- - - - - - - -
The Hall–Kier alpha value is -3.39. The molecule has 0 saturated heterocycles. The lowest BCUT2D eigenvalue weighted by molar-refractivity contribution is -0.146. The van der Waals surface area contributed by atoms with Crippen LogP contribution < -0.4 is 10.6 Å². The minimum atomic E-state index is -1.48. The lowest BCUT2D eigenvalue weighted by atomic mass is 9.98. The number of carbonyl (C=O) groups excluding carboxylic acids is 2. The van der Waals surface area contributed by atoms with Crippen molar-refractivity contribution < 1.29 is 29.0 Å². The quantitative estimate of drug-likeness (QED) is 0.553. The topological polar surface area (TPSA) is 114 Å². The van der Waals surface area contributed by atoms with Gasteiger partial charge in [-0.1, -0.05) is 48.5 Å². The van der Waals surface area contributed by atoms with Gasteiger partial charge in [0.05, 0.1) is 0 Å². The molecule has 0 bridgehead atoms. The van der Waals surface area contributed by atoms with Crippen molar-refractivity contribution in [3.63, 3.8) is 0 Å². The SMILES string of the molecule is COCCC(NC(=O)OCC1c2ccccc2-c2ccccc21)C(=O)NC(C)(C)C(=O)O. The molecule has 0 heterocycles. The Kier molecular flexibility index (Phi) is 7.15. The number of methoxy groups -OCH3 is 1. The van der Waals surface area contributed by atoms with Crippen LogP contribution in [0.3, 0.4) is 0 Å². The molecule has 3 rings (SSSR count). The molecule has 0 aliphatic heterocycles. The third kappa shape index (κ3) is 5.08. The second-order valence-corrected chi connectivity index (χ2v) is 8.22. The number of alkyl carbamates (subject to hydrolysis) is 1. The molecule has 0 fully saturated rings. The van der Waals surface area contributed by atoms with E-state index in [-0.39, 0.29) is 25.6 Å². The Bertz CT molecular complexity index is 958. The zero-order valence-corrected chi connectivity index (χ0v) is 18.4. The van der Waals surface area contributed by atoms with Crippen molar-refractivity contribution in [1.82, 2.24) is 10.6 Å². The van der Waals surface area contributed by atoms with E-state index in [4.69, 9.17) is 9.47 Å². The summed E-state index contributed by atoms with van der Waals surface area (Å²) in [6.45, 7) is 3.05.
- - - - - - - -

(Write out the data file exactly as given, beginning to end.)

The Hall–Kier alpha value is -3.39. The molecule has 0 saturated heterocycles. The lowest BCUT2D eigenvalue weighted by molar-refractivity contribution is -0.146. The van der Waals surface area contributed by atoms with Crippen LogP contribution < -0.4 is 10.6 Å². The minimum atomic E-state index is -1.48. The lowest BCUT2D eigenvalue weighted by atomic mass is 9.98. The number of carbonyl (C=O) groups excluding carboxylic acids is 2. The van der Waals surface area contributed by atoms with Crippen molar-refractivity contribution < 1.29 is 29.0 Å². The quantitative estimate of drug-likeness (QED) is 0.553. The topological polar surface area (TPSA) is 114 Å². The van der Waals surface area contributed by atoms with Gasteiger partial charge in [-0.1, -0.05) is 48.5 Å². The van der Waals surface area contributed by atoms with Gasteiger partial charge in [0.05, 0.1) is 0 Å². The molecule has 0 bridgehead atoms. The van der Waals surface area contributed by atoms with Crippen molar-refractivity contribution in [3.63, 3.8) is 0 Å². The SMILES string of the molecule is COCCC(NC(=O)OCC1c2ccccc2-c2ccccc21)C(=O)NC(C)(C)C(=O)O. The molecule has 0 heterocycles. The Kier molecular flexibility index (Phi) is 7.15. The number of methoxy groups -OCH3 is 1. The van der Waals surface area contributed by atoms with Crippen LogP contribution in [0.3, 0.4) is 0 Å². The molecule has 3 rings (SSSR count). The molecule has 0 aliphatic heterocycles. The third kappa shape index (κ3) is 5.08. The second-order valence-corrected chi connectivity index (χ2v) is 8.22. The number of alkyl carbamates (subject to hydrolysis) is 1. The molecule has 0 fully saturated rings. The van der Waals surface area contributed by atoms with E-state index in [-0.39, 0.29) is 25.6 Å². The Bertz CT molecular complexity index is 958. The zero-order valence-corrected chi connectivity index (χ0v) is 18.4. The van der Waals surface area contributed by atoms with Crippen molar-refractivity contribution in [1.82, 2.24) is 10.6 Å². The van der Waals surface area contributed by atoms with E-state index in [4.69, 9.17) is 9.47 Å². The summed E-state index contributed by atoms with van der Waals surface area (Å²) in [6.45, 7) is 3.05.